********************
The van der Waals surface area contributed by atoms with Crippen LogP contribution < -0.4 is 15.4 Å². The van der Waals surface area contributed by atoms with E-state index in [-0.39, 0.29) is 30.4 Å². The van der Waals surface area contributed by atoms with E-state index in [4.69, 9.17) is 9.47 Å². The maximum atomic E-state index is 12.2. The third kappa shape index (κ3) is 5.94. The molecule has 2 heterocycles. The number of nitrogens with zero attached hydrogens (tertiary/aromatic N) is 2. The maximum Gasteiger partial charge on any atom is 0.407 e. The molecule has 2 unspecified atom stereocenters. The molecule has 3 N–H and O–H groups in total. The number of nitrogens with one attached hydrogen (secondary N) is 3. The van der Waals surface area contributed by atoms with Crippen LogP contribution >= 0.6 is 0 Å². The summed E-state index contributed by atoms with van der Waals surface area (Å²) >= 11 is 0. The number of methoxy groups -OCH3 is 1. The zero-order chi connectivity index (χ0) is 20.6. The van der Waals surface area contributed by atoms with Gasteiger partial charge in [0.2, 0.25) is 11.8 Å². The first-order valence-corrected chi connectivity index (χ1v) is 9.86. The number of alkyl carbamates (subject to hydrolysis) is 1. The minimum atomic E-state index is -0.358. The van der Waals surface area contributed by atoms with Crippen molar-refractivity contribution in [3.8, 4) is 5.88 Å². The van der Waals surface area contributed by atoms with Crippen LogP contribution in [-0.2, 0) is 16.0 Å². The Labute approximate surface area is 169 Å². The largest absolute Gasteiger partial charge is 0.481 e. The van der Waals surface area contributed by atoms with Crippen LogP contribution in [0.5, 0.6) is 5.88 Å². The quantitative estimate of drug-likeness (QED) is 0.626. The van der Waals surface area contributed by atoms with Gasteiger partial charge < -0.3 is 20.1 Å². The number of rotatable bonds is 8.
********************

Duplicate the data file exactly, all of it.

The van der Waals surface area contributed by atoms with Crippen LogP contribution < -0.4 is 15.4 Å². The van der Waals surface area contributed by atoms with E-state index in [-0.39, 0.29) is 30.4 Å². The van der Waals surface area contributed by atoms with E-state index in [4.69, 9.17) is 9.47 Å². The maximum atomic E-state index is 12.2. The third kappa shape index (κ3) is 5.94. The molecule has 2 heterocycles. The number of nitrogens with zero attached hydrogens (tertiary/aromatic N) is 2. The maximum Gasteiger partial charge on any atom is 0.407 e. The molecule has 2 unspecified atom stereocenters. The molecule has 3 N–H and O–H groups in total. The number of nitrogens with one attached hydrogen (secondary N) is 3. The van der Waals surface area contributed by atoms with Crippen LogP contribution >= 0.6 is 0 Å². The summed E-state index contributed by atoms with van der Waals surface area (Å²) >= 11 is 0. The number of methoxy groups -OCH3 is 1. The zero-order chi connectivity index (χ0) is 20.6. The van der Waals surface area contributed by atoms with Gasteiger partial charge in [0.2, 0.25) is 11.8 Å². The first-order valence-corrected chi connectivity index (χ1v) is 9.86. The number of alkyl carbamates (subject to hydrolysis) is 1. The minimum atomic E-state index is -0.358. The van der Waals surface area contributed by atoms with Crippen molar-refractivity contribution in [3.8, 4) is 5.88 Å². The van der Waals surface area contributed by atoms with Crippen LogP contribution in [-0.2, 0) is 16.0 Å². The Labute approximate surface area is 169 Å². The largest absolute Gasteiger partial charge is 0.481 e. The van der Waals surface area contributed by atoms with Crippen LogP contribution in [0.5, 0.6) is 5.88 Å². The quantitative estimate of drug-likeness (QED) is 0.626. The van der Waals surface area contributed by atoms with Gasteiger partial charge < -0.3 is 20.1 Å². The number of rotatable bonds is 8.